Archive for ‘Peas’

July 16, 2011

Last Night’s Dinner: Lettuce, pea and cucumber soup

Sunday 26 June

This is the second entry for the 26th of June, following on from the morning’s veggie sausages.

Now, I know what you’re thinking: ‘Cucumber, in a soup?’ Well yes, actually, and it really works by adding some substance to the light summer greens. I’m not sure how, but it does.

The recipe we took it from is by Hugh Fearnley-Whittingstall and includes the herb lovage. We couldn’t find any lovage and replaced it with flat-leaf parsely. It probably misses the point but hey, we’re all friends here. The soup was good. Go on, try it: the recipe’s here.

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July 9, 2011

Recipe: Yotam Ottolenghi’s summer minestrone with basil cream recipe

…and while we’re on the subject of summery soups infused with basil, here’s a light little number from Yotam Ottolenghi in the Guardian today.

June 26, 2011

Recipe: Lettuce, pea and cucumber soup

We saw this recipe from Hugh Fearnley-Whittingstall here in the Guardian yesterday and made it today. We didn’t use lovage, the ‘main’ ingredient because, quite frankly, even in the middle of London, I wouldn’t have a clue where to find some on a Sunday afternoon. Or any other day for that matter. Anyway, after a hot afternoon in the sun this was a perfect summer’s evening soup. And no, it wasn’t chilled, although I reckon it could be.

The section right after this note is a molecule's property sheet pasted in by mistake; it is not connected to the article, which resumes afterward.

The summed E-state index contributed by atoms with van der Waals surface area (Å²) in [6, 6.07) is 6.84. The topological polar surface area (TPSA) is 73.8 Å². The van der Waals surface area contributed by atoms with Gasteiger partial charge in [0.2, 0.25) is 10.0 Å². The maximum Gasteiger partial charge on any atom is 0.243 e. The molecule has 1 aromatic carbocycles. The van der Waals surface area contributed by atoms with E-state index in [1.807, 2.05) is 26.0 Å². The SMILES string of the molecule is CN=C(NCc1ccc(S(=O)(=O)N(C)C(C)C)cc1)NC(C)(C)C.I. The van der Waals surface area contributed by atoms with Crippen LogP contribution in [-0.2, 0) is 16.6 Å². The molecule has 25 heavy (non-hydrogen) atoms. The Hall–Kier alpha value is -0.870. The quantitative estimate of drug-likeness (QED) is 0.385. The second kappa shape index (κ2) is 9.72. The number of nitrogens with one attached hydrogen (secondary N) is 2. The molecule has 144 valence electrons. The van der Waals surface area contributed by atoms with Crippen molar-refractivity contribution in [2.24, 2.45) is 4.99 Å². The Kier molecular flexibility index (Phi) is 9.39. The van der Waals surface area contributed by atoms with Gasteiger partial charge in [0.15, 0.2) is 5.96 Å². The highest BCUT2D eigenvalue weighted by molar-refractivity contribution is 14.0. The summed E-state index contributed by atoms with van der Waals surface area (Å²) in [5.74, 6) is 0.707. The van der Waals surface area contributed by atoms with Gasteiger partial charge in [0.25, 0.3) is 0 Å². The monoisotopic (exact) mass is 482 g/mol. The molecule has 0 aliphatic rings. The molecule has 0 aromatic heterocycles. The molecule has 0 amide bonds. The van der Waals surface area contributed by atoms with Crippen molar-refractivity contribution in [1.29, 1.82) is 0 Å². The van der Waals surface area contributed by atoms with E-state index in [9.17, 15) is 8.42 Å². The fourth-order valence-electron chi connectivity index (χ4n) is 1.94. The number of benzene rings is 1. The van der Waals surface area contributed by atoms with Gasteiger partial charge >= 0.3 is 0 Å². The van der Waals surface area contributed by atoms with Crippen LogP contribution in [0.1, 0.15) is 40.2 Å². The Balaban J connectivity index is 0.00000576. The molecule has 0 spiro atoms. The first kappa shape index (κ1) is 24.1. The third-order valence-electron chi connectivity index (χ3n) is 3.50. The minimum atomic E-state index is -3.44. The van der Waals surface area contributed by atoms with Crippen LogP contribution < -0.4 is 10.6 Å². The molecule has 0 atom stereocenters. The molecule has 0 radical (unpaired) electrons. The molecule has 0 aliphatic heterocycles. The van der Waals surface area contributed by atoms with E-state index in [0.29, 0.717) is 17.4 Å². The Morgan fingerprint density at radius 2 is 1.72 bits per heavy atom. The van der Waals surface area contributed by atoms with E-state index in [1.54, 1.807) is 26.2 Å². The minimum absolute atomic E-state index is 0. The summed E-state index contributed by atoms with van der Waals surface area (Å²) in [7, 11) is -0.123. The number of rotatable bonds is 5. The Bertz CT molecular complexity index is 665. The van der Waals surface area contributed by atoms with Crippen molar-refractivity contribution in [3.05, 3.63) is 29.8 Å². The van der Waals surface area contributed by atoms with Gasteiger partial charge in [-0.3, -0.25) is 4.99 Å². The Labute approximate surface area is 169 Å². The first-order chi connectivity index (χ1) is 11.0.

June 18, 2011

Recipe: Vegetable casserole with artichokes, fennel, peas, broad beans and leeks

It’s sunny outside but the weather over this last week has been gloriously British: sunny and warm one minute, rainy and cold the next. Indeed just as I typed that, the sun that was filtering in through the ETP window disappeared. It’s now so dark I might need to turn a light on.

Changeable weather alters what you want to it. Late spring ingredients are currently in abundance, but what to do when the weather becomes inclement and a salad of those delicate greens just won’t do? Well, you could do worse than make a casserole of them, as this fab idea in the Independent newspaper demonstrates. Artichokes, fennel, peas, leeks and broad beans are all here, but in a slightly less summer setting. Read it http://www.independent.co.uk/life-style/food-and-drink/recipes/vegetable-casserole-with-artichokes-fennel-peas-broad-beans-and-leeks-2297784.html.

Pouring down again, dammit. And thundering.

June 7, 2011

Sweet pea season

Fresh peas, picked from the garden, breaking open the pod, scraping out the peas, stuffing them in your mouth, chewing he sweet juice from the pod… nothing better.

Too often bagged supermarket fresh peas are old and bitter and, while they’re okay for Muttar Paneer, frozen peas just aren’t the same taste of early summer.

I don’t think many people would associate London-based chef and restaurateur Mark Hix with lovely spring veg – I mean, he might cook it, but only alongside the meaty surf and turf that he normally dishes up. And yet, there he is in the Independent with some rather lovely recipes for chilled pea and fennel soup, an amazing sounding deep-fried pea pods with minted pea mayonnaise, and a must-try pea and spinach curry. Go see here. And if you try it out, let us know how it goes.